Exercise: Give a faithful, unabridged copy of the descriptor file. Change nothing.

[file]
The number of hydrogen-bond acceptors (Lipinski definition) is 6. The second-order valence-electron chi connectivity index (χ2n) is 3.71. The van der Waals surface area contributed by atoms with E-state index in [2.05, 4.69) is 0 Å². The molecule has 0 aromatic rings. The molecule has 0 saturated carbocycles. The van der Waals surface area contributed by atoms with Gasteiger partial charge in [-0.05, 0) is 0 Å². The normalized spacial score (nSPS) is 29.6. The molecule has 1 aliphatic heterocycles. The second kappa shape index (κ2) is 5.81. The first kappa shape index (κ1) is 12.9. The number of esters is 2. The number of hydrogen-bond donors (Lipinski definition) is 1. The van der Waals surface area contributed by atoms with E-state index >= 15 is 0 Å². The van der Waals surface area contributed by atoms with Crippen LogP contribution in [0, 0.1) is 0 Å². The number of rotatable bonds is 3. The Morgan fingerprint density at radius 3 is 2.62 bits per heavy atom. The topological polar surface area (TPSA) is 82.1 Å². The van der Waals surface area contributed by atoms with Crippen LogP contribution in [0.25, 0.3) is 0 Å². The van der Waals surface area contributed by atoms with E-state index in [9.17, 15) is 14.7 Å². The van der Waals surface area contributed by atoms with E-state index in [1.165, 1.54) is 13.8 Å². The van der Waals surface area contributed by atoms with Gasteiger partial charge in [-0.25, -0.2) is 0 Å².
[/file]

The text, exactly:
The number of hydrogen-bond acceptors (Lipinski definition) is 6. The second-order valence-electron chi connectivity index (χ2n) is 3.71. The van der Waals surface area contributed by atoms with E-state index in [2.05, 4.69) is 0 Å². The molecule has 0 aromatic rings. The molecule has 0 saturated carbocycles. The van der Waals surface area contributed by atoms with Gasteiger partial charge in [-0.05, 0) is 0 Å². The normalized spacial score (nSPS) is 29.6. The molecule has 1 aliphatic heterocycles. The second kappa shape index (κ2) is 5.81. The first kappa shape index (κ1) is 12.9. The number of esters is 2. The number of hydrogen-bond donors (Lipinski definition) is 1. The van der Waals surface area contributed by atoms with E-state index >= 15 is 0 Å². The van der Waals surface area contributed by atoms with Crippen LogP contribution in [0, 0.1) is 0 Å². The number of rotatable bonds is 3. The Morgan fingerprint density at radius 3 is 2.62 bits per heavy atom. The topological polar surface area (TPSA) is 82.1 Å². The van der Waals surface area contributed by atoms with Crippen LogP contribution in [0.25, 0.3) is 0 Å². The van der Waals surface area contributed by atoms with E-state index in [9.17, 15) is 14.7 Å². The van der Waals surface area contributed by atoms with E-state index in [1.165, 1.54) is 13.8 Å². The van der Waals surface area contributed by atoms with Gasteiger partial charge in [-0.25, -0.2) is 0 Å².